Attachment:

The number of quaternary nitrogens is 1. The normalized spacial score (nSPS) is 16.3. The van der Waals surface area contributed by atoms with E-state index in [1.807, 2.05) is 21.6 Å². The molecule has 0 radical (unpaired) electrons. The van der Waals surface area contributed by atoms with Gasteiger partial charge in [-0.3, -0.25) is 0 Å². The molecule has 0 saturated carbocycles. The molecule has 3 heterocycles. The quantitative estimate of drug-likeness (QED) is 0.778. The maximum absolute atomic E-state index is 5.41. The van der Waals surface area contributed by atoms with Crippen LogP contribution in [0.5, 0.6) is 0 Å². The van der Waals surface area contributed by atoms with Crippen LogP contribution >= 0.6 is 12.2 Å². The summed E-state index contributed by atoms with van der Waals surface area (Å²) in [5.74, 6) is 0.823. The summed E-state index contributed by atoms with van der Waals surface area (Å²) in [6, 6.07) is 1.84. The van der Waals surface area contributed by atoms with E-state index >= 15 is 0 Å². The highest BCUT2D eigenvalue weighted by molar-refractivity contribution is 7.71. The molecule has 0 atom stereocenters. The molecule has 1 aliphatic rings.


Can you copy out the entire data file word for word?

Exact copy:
The number of quaternary nitrogens is 1. The normalized spacial score (nSPS) is 16.3. The van der Waals surface area contributed by atoms with E-state index in [1.807, 2.05) is 21.6 Å². The molecule has 0 radical (unpaired) electrons. The van der Waals surface area contributed by atoms with Gasteiger partial charge in [-0.3, -0.25) is 0 Å². The molecule has 0 saturated carbocycles. The molecule has 3 heterocycles. The quantitative estimate of drug-likeness (QED) is 0.778. The maximum absolute atomic E-state index is 5.41. The van der Waals surface area contributed by atoms with Crippen LogP contribution in [0.5, 0.6) is 0 Å². The van der Waals surface area contributed by atoms with Crippen LogP contribution >= 0.6 is 12.2 Å². The summed E-state index contributed by atoms with van der Waals surface area (Å²) in [5.74, 6) is 0.823. The summed E-state index contributed by atoms with van der Waals surface area (Å²) in [6, 6.07) is 1.84. The van der Waals surface area contributed by atoms with E-state index >= 15 is 0 Å². The highest BCUT2D eigenvalue weighted by molar-refractivity contribution is 7.71. The molecule has 0 atom stereocenters. The molecule has 1 aliphatic rings.